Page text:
Adaptimmune CEO Noble to retire, CFO Rawcliffe steps up to the plate

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Rawcliffe joined Adaptimmune in March 2015, about a year after the company inked an R&D pact with GlaxoSmithKline potentially worth more than $350 million. (Pixabay)

After a global search, Adaptimmune has found its next CEO at home: Chief Financial Officer Adrian Rawcliffe will take over in September when CEO and co-founder James Noble retires. The T-cell therapy specialist is now on the hunt for a new CFO. 

“We were very fortunate to have Adrian as a candidate, not only given his role as CFO, covering a wide range of responsibilities from manufacturing to information management, but also his previous experiences at [GlaxoSmithKline]. … Adrian will now lead the company towards commercialization,” said David Mott, chairman of Adaptimmune’s board, in a statement. 

Rawcliffe joined Adaptimmune in March 2015, about a year after the company inked an R&D pact with GlaxoSmithKline potentially worth more than $350 million. He had worn various hats at GSK since 1998, including senior vice president overseeing worldwide business development and R&D finance, managing partner and president of SR One, Glaxo’s venture capital arm, and most recently, SVP of finance for the company’s North American pharma unit. 

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Since then, Adaptimmune has grown, pulling off a $191 million IPO in May 2015 and building a new R&D outpost near its headquarters in Oxford, U.K.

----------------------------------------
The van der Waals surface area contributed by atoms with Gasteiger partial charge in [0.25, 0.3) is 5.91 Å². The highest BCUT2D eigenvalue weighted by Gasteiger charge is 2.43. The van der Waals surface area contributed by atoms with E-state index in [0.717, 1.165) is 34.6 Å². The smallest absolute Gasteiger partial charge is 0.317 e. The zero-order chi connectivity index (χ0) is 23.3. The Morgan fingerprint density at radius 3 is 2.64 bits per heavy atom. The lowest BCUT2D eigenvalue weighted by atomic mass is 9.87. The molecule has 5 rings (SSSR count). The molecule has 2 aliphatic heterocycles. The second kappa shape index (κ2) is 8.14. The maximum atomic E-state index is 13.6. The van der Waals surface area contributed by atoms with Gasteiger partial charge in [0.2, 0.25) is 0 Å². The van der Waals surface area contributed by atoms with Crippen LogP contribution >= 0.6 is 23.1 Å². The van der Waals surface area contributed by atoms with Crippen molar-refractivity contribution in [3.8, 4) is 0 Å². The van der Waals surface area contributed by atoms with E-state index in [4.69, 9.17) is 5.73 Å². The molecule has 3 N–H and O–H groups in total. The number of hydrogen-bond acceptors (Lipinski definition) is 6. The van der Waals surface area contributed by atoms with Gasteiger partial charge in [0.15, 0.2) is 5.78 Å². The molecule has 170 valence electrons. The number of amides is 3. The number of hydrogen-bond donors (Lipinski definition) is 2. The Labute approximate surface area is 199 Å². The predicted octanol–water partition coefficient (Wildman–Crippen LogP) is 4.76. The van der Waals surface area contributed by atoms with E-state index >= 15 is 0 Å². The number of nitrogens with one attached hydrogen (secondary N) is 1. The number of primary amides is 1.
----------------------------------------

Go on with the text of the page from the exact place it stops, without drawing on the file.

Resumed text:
RELATED: Adaptimmune hauls in $191M in an upsized immuno-oncology IPO 

“I am delighted and privileged to have been chosen to succeed James as CEO. … Over the next two months, I will work with James and the other Company leaders to ensure a smooth handover. I am excited about the future and look forward to delivering rapidly the promises of our investigational therapies, focussing on SPEARHEAD-1, our next-gen trial, and advancing our allogeneic platform,” Rawcliffe said in the statement. 

Adaptimmune’s pipeline is based on its SPEAR (specific peptide enhanced affinity receptor) T-cell platform, which allows the company to engineer T cells to target and destroy multiple types of solid tumors. Its SPEARHEAD-1 program is testing its lead asset, a T-cell treatment targeting the MAGE-A4 antigen, in sarcomas and is slated to enter phase 2/3 in by the end of the year. 

Known as ADP-A2M4, the treatment is in an open-label phase 1 study testing it in “certain patients with urothelial (bladder) cancers, melanoma, head and neck cancer, ovarian cancer, NSCLC, esophageal cancer, gastric cancers, synovial sarcoma, and Myxoid Round Cell Liposarcoma.”

Editor's note: This story has been updated to correct the year that Adrian Rawcliffe joined GlaxoSmithKline. He joined in 1998, not 1988.

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